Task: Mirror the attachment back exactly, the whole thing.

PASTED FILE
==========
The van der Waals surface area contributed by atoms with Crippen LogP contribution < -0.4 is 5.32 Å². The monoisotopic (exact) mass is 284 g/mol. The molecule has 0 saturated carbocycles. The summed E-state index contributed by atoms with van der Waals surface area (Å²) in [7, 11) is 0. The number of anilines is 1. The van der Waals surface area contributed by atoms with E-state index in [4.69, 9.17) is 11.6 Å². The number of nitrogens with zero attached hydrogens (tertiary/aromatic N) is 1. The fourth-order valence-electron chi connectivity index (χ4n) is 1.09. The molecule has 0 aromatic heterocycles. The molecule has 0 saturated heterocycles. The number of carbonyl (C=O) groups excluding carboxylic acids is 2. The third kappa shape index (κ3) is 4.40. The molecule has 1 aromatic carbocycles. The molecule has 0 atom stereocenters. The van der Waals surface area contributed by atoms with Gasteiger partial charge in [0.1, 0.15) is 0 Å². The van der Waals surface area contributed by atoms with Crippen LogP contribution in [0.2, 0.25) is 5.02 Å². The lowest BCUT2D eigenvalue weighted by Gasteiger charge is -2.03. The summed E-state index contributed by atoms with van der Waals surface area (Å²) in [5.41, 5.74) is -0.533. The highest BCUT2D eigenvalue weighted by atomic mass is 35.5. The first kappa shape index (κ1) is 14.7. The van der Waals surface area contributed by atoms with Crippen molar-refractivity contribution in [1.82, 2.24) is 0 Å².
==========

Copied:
The van der Waals surface area contributed by atoms with Crippen LogP contribution < -0.4 is 5.32 Å². The monoisotopic (exact) mass is 284 g/mol. The molecule has 0 saturated carbocycles. The summed E-state index contributed by atoms with van der Waals surface area (Å²) in [7, 11) is 0. The number of anilines is 1. The van der Waals surface area contributed by atoms with E-state index in [4.69, 9.17) is 11.6 Å². The number of nitrogens with zero attached hydrogens (tertiary/aromatic N) is 1. The fourth-order valence-electron chi connectivity index (χ4n) is 1.09. The molecule has 0 aromatic heterocycles. The molecule has 0 saturated heterocycles. The number of carbonyl (C=O) groups excluding carboxylic acids is 2. The third kappa shape index (κ3) is 4.40. The molecule has 1 aromatic carbocycles. The molecule has 0 atom stereocenters. The van der Waals surface area contributed by atoms with Gasteiger partial charge in [0.1, 0.15) is 0 Å². The van der Waals surface area contributed by atoms with Crippen LogP contribution in [0.2, 0.25) is 5.02 Å². The lowest BCUT2D eigenvalue weighted by Gasteiger charge is -2.03. The summed E-state index contributed by atoms with van der Waals surface area (Å²) in [5.41, 5.74) is -0.533. The highest BCUT2D eigenvalue weighted by atomic mass is 35.5. The first kappa shape index (κ1) is 14.7. The van der Waals surface area contributed by atoms with Crippen molar-refractivity contribution in [1.82, 2.24) is 0 Å².